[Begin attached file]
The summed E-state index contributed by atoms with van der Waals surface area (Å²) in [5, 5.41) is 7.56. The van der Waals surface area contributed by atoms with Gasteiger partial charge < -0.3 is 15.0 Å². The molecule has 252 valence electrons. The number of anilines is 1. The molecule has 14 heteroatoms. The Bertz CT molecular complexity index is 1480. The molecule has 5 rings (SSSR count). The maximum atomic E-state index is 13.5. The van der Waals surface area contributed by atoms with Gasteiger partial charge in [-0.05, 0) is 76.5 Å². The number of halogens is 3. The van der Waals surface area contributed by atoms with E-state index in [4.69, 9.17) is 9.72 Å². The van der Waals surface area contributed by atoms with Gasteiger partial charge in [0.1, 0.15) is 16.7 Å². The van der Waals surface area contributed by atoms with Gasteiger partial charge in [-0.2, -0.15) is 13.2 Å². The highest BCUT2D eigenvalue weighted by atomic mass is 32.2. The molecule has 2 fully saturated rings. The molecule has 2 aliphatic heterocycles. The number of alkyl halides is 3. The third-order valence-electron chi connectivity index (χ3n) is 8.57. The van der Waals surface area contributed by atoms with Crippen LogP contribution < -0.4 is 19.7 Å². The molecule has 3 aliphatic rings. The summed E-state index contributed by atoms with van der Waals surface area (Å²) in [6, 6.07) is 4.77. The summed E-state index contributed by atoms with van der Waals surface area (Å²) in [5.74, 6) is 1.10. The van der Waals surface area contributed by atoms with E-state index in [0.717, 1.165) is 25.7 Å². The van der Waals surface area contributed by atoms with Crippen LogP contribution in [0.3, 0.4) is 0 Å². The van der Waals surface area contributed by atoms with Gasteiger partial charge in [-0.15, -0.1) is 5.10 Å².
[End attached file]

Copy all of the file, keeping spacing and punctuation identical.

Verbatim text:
The summed E-state index contributed by atoms with van der Waals surface area (Å²) in [5, 5.41) is 7.56. The van der Waals surface area contributed by atoms with Gasteiger partial charge < -0.3 is 15.0 Å². The molecule has 252 valence electrons. The number of anilines is 1. The molecule has 14 heteroatoms. The Bertz CT molecular complexity index is 1480. The molecule has 5 rings (SSSR count). The maximum atomic E-state index is 13.5. The van der Waals surface area contributed by atoms with Gasteiger partial charge in [-0.05, 0) is 76.5 Å². The number of halogens is 3. The van der Waals surface area contributed by atoms with E-state index in [4.69, 9.17) is 9.72 Å². The van der Waals surface area contributed by atoms with Gasteiger partial charge in [0.1, 0.15) is 16.7 Å². The van der Waals surface area contributed by atoms with Gasteiger partial charge in [-0.2, -0.15) is 13.2 Å². The highest BCUT2D eigenvalue weighted by atomic mass is 32.2. The molecule has 2 fully saturated rings. The molecule has 2 aliphatic heterocycles. The number of alkyl halides is 3. The third-order valence-electron chi connectivity index (χ3n) is 8.57. The van der Waals surface area contributed by atoms with Crippen LogP contribution < -0.4 is 19.7 Å². The molecule has 3 aliphatic rings. The summed E-state index contributed by atoms with van der Waals surface area (Å²) in [6, 6.07) is 4.77. The summed E-state index contributed by atoms with van der Waals surface area (Å²) in [5.74, 6) is 1.10. The van der Waals surface area contributed by atoms with E-state index in [0.717, 1.165) is 25.7 Å². The van der Waals surface area contributed by atoms with Crippen LogP contribution in [0.3, 0.4) is 0 Å². The van der Waals surface area contributed by atoms with Gasteiger partial charge in [-0.15, -0.1) is 5.10 Å².